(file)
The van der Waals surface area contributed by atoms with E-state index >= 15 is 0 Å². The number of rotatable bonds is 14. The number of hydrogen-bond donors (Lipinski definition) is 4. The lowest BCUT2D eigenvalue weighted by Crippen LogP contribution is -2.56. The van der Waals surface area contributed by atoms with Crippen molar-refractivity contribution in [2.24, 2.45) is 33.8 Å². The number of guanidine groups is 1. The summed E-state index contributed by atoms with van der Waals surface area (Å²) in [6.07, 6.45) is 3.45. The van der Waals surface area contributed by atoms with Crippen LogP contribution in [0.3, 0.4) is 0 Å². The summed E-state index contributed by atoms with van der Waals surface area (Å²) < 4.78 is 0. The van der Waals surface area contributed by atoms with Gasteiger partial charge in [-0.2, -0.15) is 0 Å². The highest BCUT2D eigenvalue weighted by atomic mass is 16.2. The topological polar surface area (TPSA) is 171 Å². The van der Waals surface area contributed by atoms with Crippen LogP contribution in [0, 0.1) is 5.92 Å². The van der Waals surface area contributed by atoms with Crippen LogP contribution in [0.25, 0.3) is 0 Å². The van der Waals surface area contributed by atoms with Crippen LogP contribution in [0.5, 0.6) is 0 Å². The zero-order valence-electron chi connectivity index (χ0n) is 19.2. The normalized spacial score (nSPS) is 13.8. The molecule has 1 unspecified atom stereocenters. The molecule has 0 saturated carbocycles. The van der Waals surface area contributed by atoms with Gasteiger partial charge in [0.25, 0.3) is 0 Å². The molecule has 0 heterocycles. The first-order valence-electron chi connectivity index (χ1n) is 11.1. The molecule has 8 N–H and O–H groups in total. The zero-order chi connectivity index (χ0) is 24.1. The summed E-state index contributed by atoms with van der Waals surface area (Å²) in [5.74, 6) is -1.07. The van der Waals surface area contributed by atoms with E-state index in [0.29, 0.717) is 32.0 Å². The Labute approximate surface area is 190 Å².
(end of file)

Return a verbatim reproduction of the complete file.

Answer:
The van der Waals surface area contributed by atoms with E-state index >= 15 is 0 Å². The number of rotatable bonds is 14. The number of hydrogen-bond donors (Lipinski definition) is 4. The lowest BCUT2D eigenvalue weighted by Crippen LogP contribution is -2.56. The van der Waals surface area contributed by atoms with Crippen molar-refractivity contribution in [2.24, 2.45) is 33.8 Å². The number of guanidine groups is 1. The summed E-state index contributed by atoms with van der Waals surface area (Å²) in [6.07, 6.45) is 3.45. The van der Waals surface area contributed by atoms with Crippen LogP contribution in [0.3, 0.4) is 0 Å². The summed E-state index contributed by atoms with van der Waals surface area (Å²) < 4.78 is 0. The van der Waals surface area contributed by atoms with Gasteiger partial charge in [-0.2, -0.15) is 0 Å². The highest BCUT2D eigenvalue weighted by atomic mass is 16.2. The topological polar surface area (TPSA) is 171 Å². The van der Waals surface area contributed by atoms with Crippen LogP contribution in [0, 0.1) is 5.92 Å². The van der Waals surface area contributed by atoms with Crippen LogP contribution in [0.25, 0.3) is 0 Å². The van der Waals surface area contributed by atoms with Crippen LogP contribution in [0.5, 0.6) is 0 Å². The zero-order valence-electron chi connectivity index (χ0n) is 19.2. The normalized spacial score (nSPS) is 13.8. The molecule has 1 unspecified atom stereocenters. The molecule has 0 saturated carbocycles. The van der Waals surface area contributed by atoms with Gasteiger partial charge in [0.25, 0.3) is 0 Å². The molecule has 0 heterocycles. The first-order valence-electron chi connectivity index (χ1n) is 11.1. The molecule has 8 N–H and O–H groups in total. The zero-order chi connectivity index (χ0) is 24.1. The summed E-state index contributed by atoms with van der Waals surface area (Å²) in [5.74, 6) is -1.07. The van der Waals surface area contributed by atoms with E-state index in [0.29, 0.717) is 32.0 Å². The Labute approximate surface area is 190 Å².